Compound Telescope Designs, Some Pros and Cons.

Three of the most popular designs for compound ( having lenses and mirrors) telescopes are the Schmidt Cassegrain or SCT, the Maksutov Cassegrain, Rumak and Gregory versions and the Maksutov Newtonian. Other compound scopes such as the Schmidt Newtonian do of course exist, but the general consensus of opinion is that the first three designs offer the best images. Mass produced SCT design telescopes, offer good value on a “dollar per inch of aperture” basis. However many amateurs who have owned these scopes have noticed, that under less than ideal seeing conditions which plague us all, for the majority of our observing life, the stellar images soon become bloated and fuzzy as the first diffraction ring is absorbed into the Airey disk and image contrast is lessened especially on low spatial frequency targets such as Jupiter and Mars and many nebula. While many fine photographs have been taken with the SCT, the visual images compared to the other designs such as the Mak Cass. and the Mak Newt. leave something to be desired. This lack of contrast on detailed images is probably the main reason while some amateurs still prefer to use refractors but give up considerable aperture and ability to see faint objects and at a considerably increased dollar cost. This leaves us with two main options to consider, the Mak Newt and the Mak Cass.

The Search for the Perfect Scope.

This has been the Holy Grail for professionals and amateurs alike for decades and it must be realized that no perfect scope exists and that some compromises have to be made according to one’s needs and preferences. Here is a brief overview of some of the pros and cons to be considered when choosing a Mak Cass or Mak Newt .


Although many observers would say that the very best images come from apochromatic refractors, this may only be true up to 5” or 6” beyond which size, the sheer complexity and cost of producing the many accurate surfaces from completely distortion free glass conflicts with the desire for greater aperture and a more compact design. Enter the Mak Newt. This design although developed in the nineteen forties was popularized in the nineties and has gained much acceptance since. Similar in appearance to a Newtonian reflector, the presence of the Mak Newt corrector plate reduces the troublesome tube currents, coma and diffraction spikes experienced with a Newtonian reflector. The size of the secondary is in many cases smaller. The Mak Newt offers a larger flatter field of view than a comparable Newtonian or Mak Cass and the smaller central obstruction yields images every bit as good as the best apochromatic refractors in the world at a fraction of the cost and in a more compact form. The cost of owning an eight inch or larger apochromatic refractor is beyond the means of most enthusiasts, as is the cost of the mount to hold it. Some of the best views that can be obtained from Earth especially of the Moon and Planets can be seen through a Mak Newt.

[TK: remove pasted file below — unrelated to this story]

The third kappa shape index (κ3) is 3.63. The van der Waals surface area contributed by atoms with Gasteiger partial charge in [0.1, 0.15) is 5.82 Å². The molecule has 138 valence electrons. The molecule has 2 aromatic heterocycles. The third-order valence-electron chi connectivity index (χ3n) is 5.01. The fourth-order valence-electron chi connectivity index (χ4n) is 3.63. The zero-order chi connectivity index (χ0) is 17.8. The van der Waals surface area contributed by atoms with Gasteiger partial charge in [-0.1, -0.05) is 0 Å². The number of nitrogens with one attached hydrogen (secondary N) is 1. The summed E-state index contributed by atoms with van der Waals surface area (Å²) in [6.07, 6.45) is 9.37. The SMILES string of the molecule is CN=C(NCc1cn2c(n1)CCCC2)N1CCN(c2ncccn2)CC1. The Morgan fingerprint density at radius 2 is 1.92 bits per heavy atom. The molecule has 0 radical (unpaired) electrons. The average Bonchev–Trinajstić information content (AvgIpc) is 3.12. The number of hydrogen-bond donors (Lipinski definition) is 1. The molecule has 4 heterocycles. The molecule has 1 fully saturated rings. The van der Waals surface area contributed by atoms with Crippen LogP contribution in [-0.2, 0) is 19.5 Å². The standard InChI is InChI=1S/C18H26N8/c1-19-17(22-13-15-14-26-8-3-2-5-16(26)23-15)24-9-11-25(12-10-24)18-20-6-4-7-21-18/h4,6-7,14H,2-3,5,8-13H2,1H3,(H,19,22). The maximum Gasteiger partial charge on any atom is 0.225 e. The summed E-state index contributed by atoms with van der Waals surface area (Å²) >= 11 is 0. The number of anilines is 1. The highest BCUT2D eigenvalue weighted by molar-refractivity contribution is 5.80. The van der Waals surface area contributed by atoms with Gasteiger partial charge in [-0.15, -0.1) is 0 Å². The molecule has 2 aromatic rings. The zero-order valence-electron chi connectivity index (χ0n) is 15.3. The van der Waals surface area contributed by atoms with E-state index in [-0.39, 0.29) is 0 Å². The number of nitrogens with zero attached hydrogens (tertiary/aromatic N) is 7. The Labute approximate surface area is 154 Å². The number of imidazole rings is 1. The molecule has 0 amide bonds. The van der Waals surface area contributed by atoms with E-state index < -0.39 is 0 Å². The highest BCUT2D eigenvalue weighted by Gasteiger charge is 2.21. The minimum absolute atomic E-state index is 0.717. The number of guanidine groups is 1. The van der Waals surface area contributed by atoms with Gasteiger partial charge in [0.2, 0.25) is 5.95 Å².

The central obstruction is typically around 20% (on a diameter comparison) or less and is largely responsible for the sharpness, contrast, colour and clarity of the images obtained. The downside is that the shorter back-focus available on most Mak Newts. means that additional lenses may have to be used to bring the focus to a point where bino-viewers can be used. The shorter F ratios yield magnificent wide field views and good quality barlows can be used such as the 4x Powermate for the additional magnification needed for planetary studies without any loss in sharpness of the image. A slightly larger mount will be required to compensate for the longer tube and should be sturdy enough to overcome wind effects if imaging is a priority.


A Mak Cass for many amateurs is as close as it gets to the “perfect all round telescope.”

The Mak Cass has been produced in a variety of configurations, the two most common being the original Gregory version, where the secondary mirror is a silvered spot on the inside of the meniscus. This design also has it’s optical limitations and is time consuming and costly to produce in apertures over six or seven inches. The other version is the Rumak Mak Cass (Rutten Maksutov) where the secondary mirror is attached to the meniscus on a separate holder similar to the SCT design. This allows the optician a greater degree of flexibility to produce a larger flatter field of view with better correction than would be obtained with the Gregory version. This scope although a bit heavier than a similar SCT retains most of the compactness of the SCT while providing much superior and tighter stellar images, improved image contrast and the ability to allow higher magnifications for a given set of seeing conditions. The central obstruction is often slightly smaller than an equivalent SCT but yields stellar images approaching those of the Mak Newt, but in a more compact form. The large amount of back focus available allows easy use with bino-viewers and reduced need to use extension tubes when imaging. Use of a focal plane reducer offers excellent imaging and visual capabilities in the faster F6 range. Cool-down time for the larger scopes can be approximately 30 mins or less when using the built in fans that are common with these designs. A slightly smaller mount will suffice due to the shorter tube in the Mak Cass.
If you could only ever own one scope in your life, it would be hard to argue that a Mak Cass should not be that choice. If you want the absolute ultimate in image contrast, then the Mak Newt would have no rival especially in any medium or larger aperture size and at an affordable price.
Happy decision making to you all.
Brian Morse
Stellar Optical Corporation.


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